Wow! How sharp is that blade?


http://www.youtube.com/watch?v=v3Ad6tBdLbM

Add pictures here
<% if( /^image/.test(type) ){ %>
<% } %>
<%-name%>
Add image file
Upload
wrote:

They could use those shavings for the hardwood ply at the BORG.
Add pictures here
<% if( /^image/.test(type) ){ %>
<% } %>
<%-name%>
Add image file
Upload
On 2/10/2013 11:15 AM, snipped-for-privacy@attt.bizz wrote:

Yeah! but only after punching some voids in the veneer. ;~)
Add pictures here
<% if( /^image/.test(type) ){ %>
<% } %>
<%-name%>
Add image file
Upload
On 2/10/2013 11:15 AM, snipped-for-privacy@attt.bizz wrote:

Love it .... Long live Ninja planing!! LOL
--
eWoodShop: www.eWoodShop.com
Wood Shop: www.e-WoodShop.net
  Click to see the full signature.
Add pictures here
<% if( /^image/.test(type) ){ %>
<% } %>
<%-name%>
Add image file
Upload
On 2/10/2013 10:15 AM, snipped-for-privacy@attt.bizz wrote:

LOL +1
Add pictures here
<% if( /^image/.test(type) ){ %>
<% } %>
<%-name%>
Add image file
Upload
Leon wrote:

For those of who don't plane shavingsthat thin, 10 microns is about 4 ten-thousandth's of an inch.Less than half of .001". I just checkedwith my micrometer, and a thick sheet of paper from my copy machine is .006. So the sheet of paper would be about 15 times as thick as the shaving.
They didn't mention the woodthey were shaving, but Iwould guess that it's very soft, like Lime or Basswood.
Add pictures here
<% if( /^image/.test(type) ){ %>
<% } %>
<%-name%>
Add image file
Upload

That must be how they make toilet paper for public restrooms. Art
Add pictures here
<% if( /^image/.test(type) ){ %>
<% } %>
<%-name%>
Add image file
Upload

Impressive. If you showed me those shavings I'd have guessed some kind of microtome set at around 30 degree blade angle. Those guys are freehanding at close to 45 degrees.
Add pictures here
<% if( /^image/.test(type) ){ %>
<% } %>
<%-name%>
Add image file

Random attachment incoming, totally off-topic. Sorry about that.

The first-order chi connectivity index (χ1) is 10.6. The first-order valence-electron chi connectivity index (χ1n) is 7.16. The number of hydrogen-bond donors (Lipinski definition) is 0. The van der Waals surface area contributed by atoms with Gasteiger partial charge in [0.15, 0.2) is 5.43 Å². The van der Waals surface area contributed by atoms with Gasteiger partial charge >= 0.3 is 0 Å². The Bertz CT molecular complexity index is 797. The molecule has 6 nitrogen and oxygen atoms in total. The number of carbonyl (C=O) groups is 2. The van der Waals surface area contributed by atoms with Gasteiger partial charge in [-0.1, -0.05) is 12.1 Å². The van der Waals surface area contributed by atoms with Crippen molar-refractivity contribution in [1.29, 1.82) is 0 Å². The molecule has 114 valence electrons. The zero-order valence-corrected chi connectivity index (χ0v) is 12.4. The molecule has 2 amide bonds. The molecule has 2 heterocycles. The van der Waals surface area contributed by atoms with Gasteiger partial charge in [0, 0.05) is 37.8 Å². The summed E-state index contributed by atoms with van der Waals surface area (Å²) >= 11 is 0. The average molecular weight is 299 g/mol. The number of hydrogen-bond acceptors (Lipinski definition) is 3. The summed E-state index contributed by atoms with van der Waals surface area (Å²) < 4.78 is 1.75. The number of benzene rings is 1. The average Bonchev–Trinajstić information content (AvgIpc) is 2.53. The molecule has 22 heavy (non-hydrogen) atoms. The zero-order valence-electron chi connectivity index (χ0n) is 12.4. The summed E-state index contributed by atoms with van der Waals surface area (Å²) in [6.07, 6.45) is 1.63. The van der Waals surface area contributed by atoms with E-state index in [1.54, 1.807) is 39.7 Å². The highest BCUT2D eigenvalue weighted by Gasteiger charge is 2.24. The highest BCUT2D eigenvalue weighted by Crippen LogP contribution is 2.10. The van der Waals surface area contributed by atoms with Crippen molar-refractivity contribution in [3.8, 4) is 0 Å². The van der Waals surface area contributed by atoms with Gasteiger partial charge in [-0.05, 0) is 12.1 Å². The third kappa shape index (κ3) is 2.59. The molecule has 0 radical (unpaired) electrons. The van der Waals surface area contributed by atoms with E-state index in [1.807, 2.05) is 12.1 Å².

Upload

We Wreckers call those "one-sided shavings". (We have to sweep them off the ceiling as all one-sided shavings float.)
This happens when we ScarySharp(tm) the blade so well, we have to move them slowly through the air so we don't split atoms with 'em. (So said Paddy O'Deen '96)
--
In an industrial society which confuses work and productivity, the
necessity of producing has always been an enemy of the desire to create.
  Click to see the full signature.
Add pictures here
<% if( /^image/.test(type) ){ %>
<% } %>
<%-name%>
Add image file
Upload

at

Without skewing the plane at the usual 15 or so degrees.
0.001" = ~25.4 microns. I regularly mike them down to 1 mil. Any lighter set, and the iron doesn't want to bite. They're obviously using very nice steel. And paying for it.
Add pictures here
<% if( /^image/.test(type) ){ %>
<% } %>
<%-name%>
Add image file
Upload
On Tue, 12 Feb 2013 14:05:19 -0800 (PST), Father Haskell

They benefit from using hand forged steel. The hammering takes the relatively large carbides in the steel and mashes them into even smaller carbides.
I find with my O-1 or A2 steel planes and chisels that honing finer than an 8000 grit waterstone doesn't help. But with hand forged steel, then you can hone with even finer stones and the blade will actually get sharper.
Add pictures here
<% if( /^image/.test(type) ){ %>
<% } %>
<%-name%>
Add image file
Upload

HomeOwnersHub.com is a website for homeowners and building and maintenance pros. It is not affiliated with any of the manufacturers or service providers discussed here. All logos and trade names are the property of their respective owners.